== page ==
Luis Blackaller already had a foot in the film industry - including a stint as a designer on the acclaimed 2000 film Amores Perros - before he even started 3D Animation & Visual Effects at VFS.
He's also just finished two years at MIT - yes, that MIT - where he had a hand in projects with names like E15, oGFx, and Tiny Icon Factory.
It's not exactly a typical career trajectory, so we caught up with Luis - just as he was finishing his thesis - to find out how on earth he got from A to B, or from VFS to MIT.
Maybe we can start with a little background. Where are you from? How and why did you land at VFS?
I am an artist from Mexico City. I started working in the Mexican film and television industry as a storyboard artist, art director, and designer around 1995. Motion graphics got me interested in animation, and that's how I decided to join VFS.
Your work in film: our readers will especially recognize Amores Perros and Babel. Can you explain how that came about and what you were doing on those productions?
I started working in production around 1994. When a few of my high school friends graduated from film school they invited me to work on their final projects. It all happened very organically, almost by chance. I was doing photography and learning how to make comics, so it made sense to do storyboards and still photography for them.
Working on film school projects helped me meet people in the Mexican film and television world. I started making storyboards commercially. At the same time, I bought my first Apple computer to color my comic books. It turned out my emerging Photoshop skills became attractive to the art department people, and some art directors started commissioning me to do concept art for their sets. This way I met Brigitte Broch in 1997, who holds an Oscar in set decoration for Moulin Rouge. She invited me to work in many interesting projects with her, Amores Perros and Babelamongst them.
I know this is a big question, but. What exactly is it that you're up to at MIT?
At MIT I joined John Maeda's research group, the Physical Language Workshop. The group's bigger questions have to do with the future of the digital medium and its relation with culture and communication systems.
Our civilization has already changed a lot in the last 30 years. How much will it change in the next 10, 20, 50 years? We've all seen a trend towards audience participation. What will happen to storytelling? How are people going to interact with each other?
These are very broad questions. We try to imagine specific scenarios. Internet and the Web are a perfect example. We have this incredibly rich communication system that connects people, computers and content across the globe and we look at it through the browser and the page-link model. It is an incredibly effective design but it's also very flat, and discontinuous. It doesn't feel like a space.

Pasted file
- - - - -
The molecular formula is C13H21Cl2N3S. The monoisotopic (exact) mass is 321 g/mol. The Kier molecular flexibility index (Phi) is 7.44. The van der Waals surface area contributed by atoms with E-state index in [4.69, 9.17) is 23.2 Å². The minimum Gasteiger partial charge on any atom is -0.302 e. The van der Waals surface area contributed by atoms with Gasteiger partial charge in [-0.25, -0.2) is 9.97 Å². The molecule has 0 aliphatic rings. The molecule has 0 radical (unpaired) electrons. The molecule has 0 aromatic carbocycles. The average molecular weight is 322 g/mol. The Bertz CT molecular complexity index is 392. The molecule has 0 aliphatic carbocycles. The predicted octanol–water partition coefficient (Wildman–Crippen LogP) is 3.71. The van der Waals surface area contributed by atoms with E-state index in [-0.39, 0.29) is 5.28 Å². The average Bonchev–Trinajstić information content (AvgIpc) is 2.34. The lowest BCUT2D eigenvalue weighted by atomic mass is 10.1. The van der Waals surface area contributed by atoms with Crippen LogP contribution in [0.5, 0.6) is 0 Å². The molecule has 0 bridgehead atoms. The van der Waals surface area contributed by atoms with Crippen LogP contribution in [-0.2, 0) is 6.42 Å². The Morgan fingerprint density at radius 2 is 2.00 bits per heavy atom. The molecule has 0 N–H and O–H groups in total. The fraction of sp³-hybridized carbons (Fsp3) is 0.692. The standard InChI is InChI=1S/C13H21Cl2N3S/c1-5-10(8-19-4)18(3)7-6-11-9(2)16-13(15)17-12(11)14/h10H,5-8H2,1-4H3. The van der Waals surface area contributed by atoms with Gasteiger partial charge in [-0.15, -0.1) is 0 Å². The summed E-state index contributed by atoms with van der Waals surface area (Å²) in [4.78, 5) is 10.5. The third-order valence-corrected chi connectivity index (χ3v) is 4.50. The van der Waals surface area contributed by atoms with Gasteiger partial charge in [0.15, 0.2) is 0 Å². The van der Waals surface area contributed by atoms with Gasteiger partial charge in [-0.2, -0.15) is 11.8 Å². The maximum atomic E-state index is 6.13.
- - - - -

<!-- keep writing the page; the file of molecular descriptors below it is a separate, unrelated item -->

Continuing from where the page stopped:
There are other options. Experiments like Second Life borrow from massively multiplayer online games to simulate reality. Experiments like Piclens incorporate to the browser interface elements similar to the recent additions Apple has made to MacOS X. The point is: there can be many ways to enhance the online digital experience, but we feel there is a lack of a space to openly think about what might happen.
This is why we decided to build a development architecture that lets you envision and share your own take on how to shape the web. It's called E15. We are going to release a beta version soon. Anyone interested is welcome to play with it.
I think if there's one impression anyone viewing your work and blogs would likely have of you, it's that you're a forward-thinking renaissance man - how does 3D fit into the big picture for you?
Computers can be used as tools to help improve other media like film, animation, photography and graphic design. However, computers are also their own medium, one that is still being formed. Internet, the web, games and other digital forms have emerged not only to change how content is made, but more importantly, how it is communicated.
In this frame of mind, 3D has become an important form to represent digital interactions and data. We are still far from having a computer interface that fully integrates 3D and 2D to deliver an enhanced experience, but there are hints everywhere. State of the art operating systems of today all include 3Dish components to browse and organize data, and the integration of accelerometers in consumer electronics makes it possible to blur the separation between virtual simulations and reality. I love the sample applications that come with the iPhone developer kit, in particular the one that turns the iPhone into a level tool. A device that is aware of its surroundings can become many things.
I think of 3D as a digital interactive visual language with an incredible potential. We've seen a lot of what we can do already, but most of it is constrained by the rules of pre-digital modes of representation. The main applications of 3D computer graphics are film, games, and scientific visualizations. They influence how designers think of new applications. They are constraints. I'd like to break free of these constraints. If you think about an internet of the future, where you will be able to shape your data in any way you want, why limit yourself to follow predefined models? With the digital medium, we have been given the opportunity to build a world from scratch... we should not limit ourselves to repeat the one we already have.
What's exciting you in the worlds of art, media & design nowadays?
I'll just mention some things I've recently enjoyed. Hope you enjoy them too.
- underground rock posters documentary
- my picture collection at ffffound and ffffound itself
Thanks, Luis! You can catch up on his work while at MIT here. Prepare to get lost for hours. And keep an eye on E15 for new developments!